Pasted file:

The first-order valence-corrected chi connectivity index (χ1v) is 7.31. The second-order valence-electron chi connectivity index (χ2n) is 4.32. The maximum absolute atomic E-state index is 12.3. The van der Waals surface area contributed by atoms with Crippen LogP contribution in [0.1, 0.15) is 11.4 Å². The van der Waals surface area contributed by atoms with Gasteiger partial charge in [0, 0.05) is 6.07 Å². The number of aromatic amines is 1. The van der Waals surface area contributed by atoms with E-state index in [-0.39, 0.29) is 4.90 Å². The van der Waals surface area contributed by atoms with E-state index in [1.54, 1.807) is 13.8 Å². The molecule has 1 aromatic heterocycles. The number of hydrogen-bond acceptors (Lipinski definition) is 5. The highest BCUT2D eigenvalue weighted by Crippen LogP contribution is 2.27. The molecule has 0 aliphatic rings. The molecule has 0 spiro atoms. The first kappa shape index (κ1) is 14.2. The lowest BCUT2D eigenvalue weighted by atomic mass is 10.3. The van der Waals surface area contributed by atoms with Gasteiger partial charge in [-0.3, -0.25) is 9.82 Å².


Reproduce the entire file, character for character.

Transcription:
The first-order valence-corrected chi connectivity index (χ1v) is 7.31. The second-order valence-electron chi connectivity index (χ2n) is 4.32. The maximum absolute atomic E-state index is 12.3. The van der Waals surface area contributed by atoms with Crippen LogP contribution in [0.1, 0.15) is 11.4 Å². The van der Waals surface area contributed by atoms with Gasteiger partial charge in [0, 0.05) is 6.07 Å². The number of aromatic amines is 1. The van der Waals surface area contributed by atoms with E-state index in [-0.39, 0.29) is 4.90 Å². The van der Waals surface area contributed by atoms with E-state index in [1.54, 1.807) is 13.8 Å². The molecule has 1 aromatic heterocycles. The number of hydrogen-bond acceptors (Lipinski definition) is 5. The highest BCUT2D eigenvalue weighted by Crippen LogP contribution is 2.27. The molecule has 0 aliphatic rings. The molecule has 0 spiro atoms. The first kappa shape index (κ1) is 14.2. The lowest BCUT2D eigenvalue weighted by atomic mass is 10.3. The van der Waals surface area contributed by atoms with Gasteiger partial charge in [-0.3, -0.25) is 9.82 Å².